A spokeswoman for the Police Department said the summons was issued because of Ayala’s behavior, “not based on the pamphlet.”

Ayala said he often cut class last year and earned mostly 50s on tests. But this year, he said, he decided to “switch it around.”

At the advice of a concerned teacher, he joined a community organizing group, called the People Power Movement, as well as the Student Leadership Council. Now, he said, he has lifted his test average to a 75.

Ayala said his flyers were meant to share his newfound belief in the power of education — but also the need for students to demand that they receive the quality of education they deserve.

He contrasts his high school with a high-performing one his friend attends in Manhattan.

“His school does not have metal detectors and is cleaner,” said Ayala, while in Lehman, “I see more police than I see janitors.”

On Monday, about 40 supporters rallied outside of the 45th Precinct stationhouse, which is located about one mile south of Lehman, while Ayala and another teenager, who was ticketed for an unrelated incident outside the school, filed complaints inside the stationhouse about their treatment by the NYPD.

About 10 officers stood guard in front of the building, while a few local residents gathered outside of their houses to watch the commotion.

Several students from Lehman and other neighboring high schools had joined the march, they said, because they often felt disrespected by safety officers in school and police officers outside of school.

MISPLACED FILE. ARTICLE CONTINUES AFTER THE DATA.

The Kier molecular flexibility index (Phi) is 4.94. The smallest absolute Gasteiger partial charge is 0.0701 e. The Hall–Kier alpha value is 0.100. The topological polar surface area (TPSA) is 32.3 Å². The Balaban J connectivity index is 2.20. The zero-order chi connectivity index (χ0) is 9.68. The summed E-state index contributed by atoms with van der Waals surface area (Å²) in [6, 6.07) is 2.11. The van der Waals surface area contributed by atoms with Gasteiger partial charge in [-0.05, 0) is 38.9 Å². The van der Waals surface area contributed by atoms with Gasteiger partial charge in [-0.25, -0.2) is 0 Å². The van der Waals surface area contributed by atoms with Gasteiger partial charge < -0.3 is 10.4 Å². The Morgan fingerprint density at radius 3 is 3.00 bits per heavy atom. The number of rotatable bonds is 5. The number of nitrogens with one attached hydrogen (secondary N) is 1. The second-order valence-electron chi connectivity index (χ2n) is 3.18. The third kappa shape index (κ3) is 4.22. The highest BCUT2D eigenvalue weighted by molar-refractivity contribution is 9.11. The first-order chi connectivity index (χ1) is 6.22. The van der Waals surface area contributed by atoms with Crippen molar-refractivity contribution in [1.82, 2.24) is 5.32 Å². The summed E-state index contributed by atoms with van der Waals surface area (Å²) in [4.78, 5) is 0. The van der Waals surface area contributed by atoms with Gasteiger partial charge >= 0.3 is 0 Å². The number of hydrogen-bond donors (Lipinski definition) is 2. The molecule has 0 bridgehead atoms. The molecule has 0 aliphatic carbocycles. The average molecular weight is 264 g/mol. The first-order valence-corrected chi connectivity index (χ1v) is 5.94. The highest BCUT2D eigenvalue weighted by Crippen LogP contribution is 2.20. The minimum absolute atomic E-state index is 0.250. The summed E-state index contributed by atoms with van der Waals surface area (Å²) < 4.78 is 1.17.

“I feel like a criminal every time I walk through those metal detectors,” said Xsavier Daniels, 18, a Lehman senior who, like Ayala, is a member of the Student Leadership Council, a student-organized alternative to the official student council.

Angel Trinidad, a freshman at Bronx Academy of Health Careers, said that school safety officers and police often assume the worst about students — which is reinforced each morning, Trinidad said, when he is forced to remove his steel-toed boots before he can pass through the building’s metal detectors.

“I come into school prepared to work,” said Trinidad, 15. But the layers of security and stern treatment by the guards, he added, makes students feel, “like we’re garbage.”

Members of several activist and civil rights groups participated in the rally, including ones from the People Power Movement, the People’s Survival Program and the New Black Panther Party, who railed against the police policy of stop-and-frisk, which they said amounts to racial profiling.
Ayala said he is not a member of the New Black Panther Party.

Agnes Johnson, 62, a High Bridge resident who works for a private tutoring company, said she joined the rally to protest the heavy security in the city’s public schools because “my students are afraid.”

Johnson said that she enrolled her daughter in a charter high school in the Bronx, but pulled her out after a month because of the level of security in the school.

“I was not going to keep her in their with that massive police presence every day,” said Johnson, adding that she moved her daughter to a public high school in Manhattan, where she said the security presence was less visible and students felt more comfortable.